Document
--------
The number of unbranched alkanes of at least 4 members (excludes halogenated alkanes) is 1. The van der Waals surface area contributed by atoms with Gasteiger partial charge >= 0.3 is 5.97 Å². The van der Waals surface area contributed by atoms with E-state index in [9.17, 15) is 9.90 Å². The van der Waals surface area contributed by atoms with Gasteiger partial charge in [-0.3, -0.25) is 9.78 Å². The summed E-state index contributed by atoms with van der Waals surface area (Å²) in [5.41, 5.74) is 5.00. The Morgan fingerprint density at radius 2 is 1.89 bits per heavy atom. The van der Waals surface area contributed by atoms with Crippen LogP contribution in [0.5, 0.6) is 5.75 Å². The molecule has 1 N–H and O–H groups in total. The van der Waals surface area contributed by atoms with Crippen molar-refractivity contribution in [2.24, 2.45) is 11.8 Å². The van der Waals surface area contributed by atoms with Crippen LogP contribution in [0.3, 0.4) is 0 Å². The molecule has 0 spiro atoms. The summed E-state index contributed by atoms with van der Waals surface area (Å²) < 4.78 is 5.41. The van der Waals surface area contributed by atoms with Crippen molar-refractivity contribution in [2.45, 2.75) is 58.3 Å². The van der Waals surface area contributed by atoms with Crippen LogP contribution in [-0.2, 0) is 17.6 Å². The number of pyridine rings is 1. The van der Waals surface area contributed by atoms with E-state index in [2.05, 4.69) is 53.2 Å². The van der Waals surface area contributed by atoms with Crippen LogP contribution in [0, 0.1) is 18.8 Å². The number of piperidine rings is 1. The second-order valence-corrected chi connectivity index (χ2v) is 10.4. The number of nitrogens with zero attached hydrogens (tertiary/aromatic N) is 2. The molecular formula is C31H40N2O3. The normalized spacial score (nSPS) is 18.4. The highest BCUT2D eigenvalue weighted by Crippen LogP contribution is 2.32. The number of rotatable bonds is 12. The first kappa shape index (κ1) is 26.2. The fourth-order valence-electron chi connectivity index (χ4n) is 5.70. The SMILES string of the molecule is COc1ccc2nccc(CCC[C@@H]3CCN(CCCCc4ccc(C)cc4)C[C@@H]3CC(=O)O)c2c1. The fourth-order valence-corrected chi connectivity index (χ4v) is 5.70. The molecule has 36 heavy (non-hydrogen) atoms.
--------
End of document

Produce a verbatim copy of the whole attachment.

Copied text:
The number of unbranched alkanes of at least 4 members (excludes halogenated alkanes) is 1. The van der Waals surface area contributed by atoms with Gasteiger partial charge >= 0.3 is 5.97 Å². The van der Waals surface area contributed by atoms with E-state index in [9.17, 15) is 9.90 Å². The van der Waals surface area contributed by atoms with Gasteiger partial charge in [-0.3, -0.25) is 9.78 Å². The summed E-state index contributed by atoms with van der Waals surface area (Å²) in [5.41, 5.74) is 5.00. The Morgan fingerprint density at radius 2 is 1.89 bits per heavy atom. The van der Waals surface area contributed by atoms with Crippen LogP contribution in [0.5, 0.6) is 5.75 Å². The molecule has 1 N–H and O–H groups in total. The van der Waals surface area contributed by atoms with Crippen molar-refractivity contribution in [2.24, 2.45) is 11.8 Å². The van der Waals surface area contributed by atoms with Crippen LogP contribution in [0.3, 0.4) is 0 Å². The molecule has 0 spiro atoms. The summed E-state index contributed by atoms with van der Waals surface area (Å²) < 4.78 is 5.41. The van der Waals surface area contributed by atoms with Crippen molar-refractivity contribution in [2.45, 2.75) is 58.3 Å². The van der Waals surface area contributed by atoms with Crippen LogP contribution in [-0.2, 0) is 17.6 Å². The number of pyridine rings is 1. The van der Waals surface area contributed by atoms with E-state index in [2.05, 4.69) is 53.2 Å². The van der Waals surface area contributed by atoms with Crippen LogP contribution in [0, 0.1) is 18.8 Å². The number of piperidine rings is 1. The second-order valence-corrected chi connectivity index (χ2v) is 10.4. The number of nitrogens with zero attached hydrogens (tertiary/aromatic N) is 2. The molecular formula is C31H40N2O3. The normalized spacial score (nSPS) is 18.4. The highest BCUT2D eigenvalue weighted by Crippen LogP contribution is 2.32. The number of rotatable bonds is 12. The first kappa shape index (κ1) is 26.2. The fourth-order valence-electron chi connectivity index (χ4n) is 5.70. The SMILES string of the molecule is COc1ccc2nccc(CCC[C@@H]3CCN(CCCCc4ccc(C)cc4)C[C@@H]3CC(=O)O)c2c1. The fourth-order valence-corrected chi connectivity index (χ4v) is 5.70. The molecule has 36 heavy (non-hydrogen) atoms.